If you have any suggestions, or know someone who might be interested, leave a comment. Or contact me directly, using the ‘Contact a Front-Pager’ form under ‘Quick Links’ from the top bar, or directly at annelaurie (dot) bj (at) gmail (dot) com, and I’ll forward your message to Gary.

Fur Buddies Open Thread
Late Evening Open Thread: A Corgi Riding A One Eyed Pony






21 replies
  1. 1
    MomSense says:

    I totally understand your predicament. I’m pretty far away but I’ll share with friends. It sounds like he would be perfect for an elder woman who can give him lots of calm attention.

  2. 2
    Steeplejack says:

    Hope the pooch finds a home. And props to Gary for being honest about Huxley’s issues. But they don’t seem insurmountable.

  3. 3
    Mary G says:

    I personally wouldn’t adopt a biting dog, but I would contribute if you want to hire someone to work with him. He probably has arthritis and I can certainly testify that it leads to anger. Hope that it works out for Huxley.

  4. 4
    Smedley Darlington Prunebanks (formerly Mumphrey, et Al.) says:

    Well, we have two children and we already have another dog, too, so I guess it wouldn’t work with us, but I hope he finds somebody who can take him in and love him.

  5. 5
    oatler. says:

    Tom Rapp 1947-2018

  6. 6
    SWMBO says:

    We had a dog that got aggressive for no reason. She got to the point where if you walked near her she would charge out of hiding and bite your legs. She became dog aggressive as well. There was a couple of incidents where it looked like a scene from Carrie under the dining table when she went after another dog (she hated Jake and he was an affable laid back bubba.) I went to the vet and said “Tranks. Them or me.” He asked who had the most problems and I said Dixie was 90%+ of the problem. He put her on elavil which is an antidepressant with a pain relief component. It was like throwing a switch. She became calm, congenial and easy to deal with. The fights, the biting at people all just stopped.
    Was the dog rescue Old Friends Senior Dog Sanctuary? They do good work and try to place every senior they can.

  7. 7
    Lymie says:

    @SWMBO:
    I agree with this approach. Nothing good will come of placing a biter, and it is really not responsible. Solve it or be strong and put it down. You won’t be able to control what happens down the road. People who own horses know this, too. You don’t want the animal to wind up at the slaughter house. The dog could well wind up in a kill shelter, after being frightened and anxious for a long time.
    Sorry, but magical thinking is not helping.

  8. 8
    Percysowner says:

    @Lymie: I agree, you have to cure the problem, not just pass it on. A dog that bites has a real problem getting adopted by anyone and could still be a danger. Medication and training may help. If not, well I always promise my guys that I’ll be there with them when I can’t keep them any more. Putting them to sleep is hard, but gentler than making them adapt to a new home where someone may not be kind to them and where they will be upset just trying to adjust.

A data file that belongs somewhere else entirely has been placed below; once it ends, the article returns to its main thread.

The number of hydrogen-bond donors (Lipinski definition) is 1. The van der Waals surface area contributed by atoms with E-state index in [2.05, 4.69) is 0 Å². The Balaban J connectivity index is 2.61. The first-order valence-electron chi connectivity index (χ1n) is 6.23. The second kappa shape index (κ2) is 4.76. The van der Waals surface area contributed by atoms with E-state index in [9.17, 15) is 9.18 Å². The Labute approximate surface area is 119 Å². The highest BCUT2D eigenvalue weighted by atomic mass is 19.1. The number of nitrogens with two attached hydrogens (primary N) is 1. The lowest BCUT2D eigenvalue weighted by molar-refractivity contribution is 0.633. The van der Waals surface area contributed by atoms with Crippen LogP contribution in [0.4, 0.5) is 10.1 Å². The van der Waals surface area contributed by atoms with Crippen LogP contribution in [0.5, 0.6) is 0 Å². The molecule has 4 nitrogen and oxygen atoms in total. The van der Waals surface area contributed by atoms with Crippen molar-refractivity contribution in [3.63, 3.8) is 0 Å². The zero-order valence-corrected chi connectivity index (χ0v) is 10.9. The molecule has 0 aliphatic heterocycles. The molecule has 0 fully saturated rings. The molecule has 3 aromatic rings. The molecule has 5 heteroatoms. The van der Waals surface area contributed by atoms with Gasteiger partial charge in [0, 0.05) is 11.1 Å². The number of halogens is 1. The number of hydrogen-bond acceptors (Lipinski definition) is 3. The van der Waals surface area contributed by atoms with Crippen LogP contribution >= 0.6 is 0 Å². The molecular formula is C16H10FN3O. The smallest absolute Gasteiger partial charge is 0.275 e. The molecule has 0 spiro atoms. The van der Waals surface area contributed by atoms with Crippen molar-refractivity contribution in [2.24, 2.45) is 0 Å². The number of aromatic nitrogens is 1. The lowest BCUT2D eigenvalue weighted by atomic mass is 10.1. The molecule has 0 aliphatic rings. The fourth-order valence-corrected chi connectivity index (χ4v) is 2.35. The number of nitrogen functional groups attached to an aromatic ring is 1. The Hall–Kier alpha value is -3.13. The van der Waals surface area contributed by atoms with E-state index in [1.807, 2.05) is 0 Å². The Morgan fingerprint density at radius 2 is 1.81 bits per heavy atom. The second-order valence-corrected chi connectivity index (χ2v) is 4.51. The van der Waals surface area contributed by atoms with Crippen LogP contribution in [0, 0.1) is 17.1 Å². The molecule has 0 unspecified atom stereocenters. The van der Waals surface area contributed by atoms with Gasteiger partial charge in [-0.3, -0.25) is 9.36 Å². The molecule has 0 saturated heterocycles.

I do wish you all the luck in the world. Maybe you can find someone who can take Huxley on.

  9. 9
    PhoenixRising says:

    @SWMBO: We put our little guy on pain pills when we saw some similar snapping–the Dane was already on them, and vet said it couldn’t hurt him to take the 14lb dose.

    If that had not helped, we would have had to make a tough choice between confining his life to smaller, less threatening quarters, or putting him down. We lived with a dog-aggressive retriever for 9 years until she died of oldness, and it can be done. But finding a biter a home in which he’s not going to feel those feelings & act on them by magic? That’s…unicorn territory. My 75yo mom is home all the time and needs a small hypoallergenic dog, but I’m not setting her up to have a known biter prevent her grandchildren from visiting–that doesn’t make any sense.

    Sorry to be a heartbreaker, Gary and family, but…hard choices.

  10. 10
    Mnemosyne says:

    I agree with the people saying you should talk to your vet again about the possibility that he’s in pain and it’s making his natural tendency towards aggression/anxiety worse. You should still look for a calmer home that will be better for him, but solve the underlying problem first or else you’ll just be passing the problem along to someone else who may not be as forbearing.

  11. 11
    Juice Box says:

    I have to agree. I had to put a pretty, young, purebred rescue down because she was just too reactive to quick movements. It was hard, but it was better than dumping her again like her first (???) family. Since there is a possible pain component here (on top of a lhasa apso personality), it’s worth exploring first, but if that doesn’t do the trick, it’s really not fair to either the dog or the new person to dump an old dog with a problem on someone else.

  12. 12
    Marina says:

    Just FYI, I volunteer at a no-kill shelter, and they sometimes euthanize dogs that bite. I hope pain medication will help with the problem. If not, you might want to talk to a dog behavioralist, and/or try anti-anxiety medication.